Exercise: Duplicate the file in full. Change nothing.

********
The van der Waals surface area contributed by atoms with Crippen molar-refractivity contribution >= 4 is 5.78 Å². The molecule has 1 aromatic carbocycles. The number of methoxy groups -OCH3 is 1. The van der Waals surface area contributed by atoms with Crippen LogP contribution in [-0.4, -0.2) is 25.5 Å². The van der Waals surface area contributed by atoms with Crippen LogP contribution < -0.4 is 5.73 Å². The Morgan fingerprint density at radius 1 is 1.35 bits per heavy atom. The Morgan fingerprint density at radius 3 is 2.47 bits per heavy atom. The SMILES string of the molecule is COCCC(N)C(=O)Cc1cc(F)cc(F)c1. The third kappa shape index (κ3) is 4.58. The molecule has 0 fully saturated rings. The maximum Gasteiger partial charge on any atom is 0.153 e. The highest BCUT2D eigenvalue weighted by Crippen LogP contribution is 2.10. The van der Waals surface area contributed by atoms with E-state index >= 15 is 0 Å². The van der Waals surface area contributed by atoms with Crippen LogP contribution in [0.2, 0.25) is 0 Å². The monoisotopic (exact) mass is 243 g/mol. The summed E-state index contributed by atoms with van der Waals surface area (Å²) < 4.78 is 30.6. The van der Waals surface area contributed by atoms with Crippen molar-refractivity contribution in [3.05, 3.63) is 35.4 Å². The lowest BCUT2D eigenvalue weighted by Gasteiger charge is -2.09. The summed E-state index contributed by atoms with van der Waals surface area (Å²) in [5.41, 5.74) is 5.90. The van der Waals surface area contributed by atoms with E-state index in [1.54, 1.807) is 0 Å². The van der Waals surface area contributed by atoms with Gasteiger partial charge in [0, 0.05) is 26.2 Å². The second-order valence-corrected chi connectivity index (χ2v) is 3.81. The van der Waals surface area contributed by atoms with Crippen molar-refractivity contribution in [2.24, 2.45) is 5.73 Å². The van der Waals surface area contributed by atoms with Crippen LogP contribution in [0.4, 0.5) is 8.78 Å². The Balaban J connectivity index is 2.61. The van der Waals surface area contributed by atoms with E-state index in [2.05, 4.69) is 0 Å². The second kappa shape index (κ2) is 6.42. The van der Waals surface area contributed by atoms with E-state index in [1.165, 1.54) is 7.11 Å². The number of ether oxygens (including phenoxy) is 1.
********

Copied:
The van der Waals surface area contributed by atoms with Crippen molar-refractivity contribution >= 4 is 5.78 Å². The molecule has 1 aromatic carbocycles. The number of methoxy groups -OCH3 is 1. The van der Waals surface area contributed by atoms with Crippen LogP contribution in [-0.4, -0.2) is 25.5 Å². The van der Waals surface area contributed by atoms with Crippen LogP contribution < -0.4 is 5.73 Å². The Morgan fingerprint density at radius 1 is 1.35 bits per heavy atom. The Morgan fingerprint density at radius 3 is 2.47 bits per heavy atom. The SMILES string of the molecule is COCCC(N)C(=O)Cc1cc(F)cc(F)c1. The third kappa shape index (κ3) is 4.58. The molecule has 0 fully saturated rings. The maximum Gasteiger partial charge on any atom is 0.153 e. The highest BCUT2D eigenvalue weighted by Crippen LogP contribution is 2.10. The van der Waals surface area contributed by atoms with E-state index >= 15 is 0 Å². The van der Waals surface area contributed by atoms with Crippen LogP contribution in [0.2, 0.25) is 0 Å². The monoisotopic (exact) mass is 243 g/mol. The summed E-state index contributed by atoms with van der Waals surface area (Å²) < 4.78 is 30.6. The van der Waals surface area contributed by atoms with Crippen molar-refractivity contribution in [3.05, 3.63) is 35.4 Å². The lowest BCUT2D eigenvalue weighted by Gasteiger charge is -2.09. The summed E-state index contributed by atoms with van der Waals surface area (Å²) in [5.41, 5.74) is 5.90. The van der Waals surface area contributed by atoms with E-state index in [1.54, 1.807) is 0 Å². The van der Waals surface area contributed by atoms with Gasteiger partial charge in [0, 0.05) is 26.2 Å². The second-order valence-corrected chi connectivity index (χ2v) is 3.81. The van der Waals surface area contributed by atoms with Crippen molar-refractivity contribution in [2.24, 2.45) is 5.73 Å². The van der Waals surface area contributed by atoms with Crippen LogP contribution in [0.4, 0.5) is 8.78 Å². The Balaban J connectivity index is 2.61. The van der Waals surface area contributed by atoms with E-state index in [2.05, 4.69) is 0 Å². The second kappa shape index (κ2) is 6.42. The van der Waals surface area contributed by atoms with E-state index in [1.165, 1.54) is 7.11 Å². The number of ether oxygens (including phenoxy) is 1.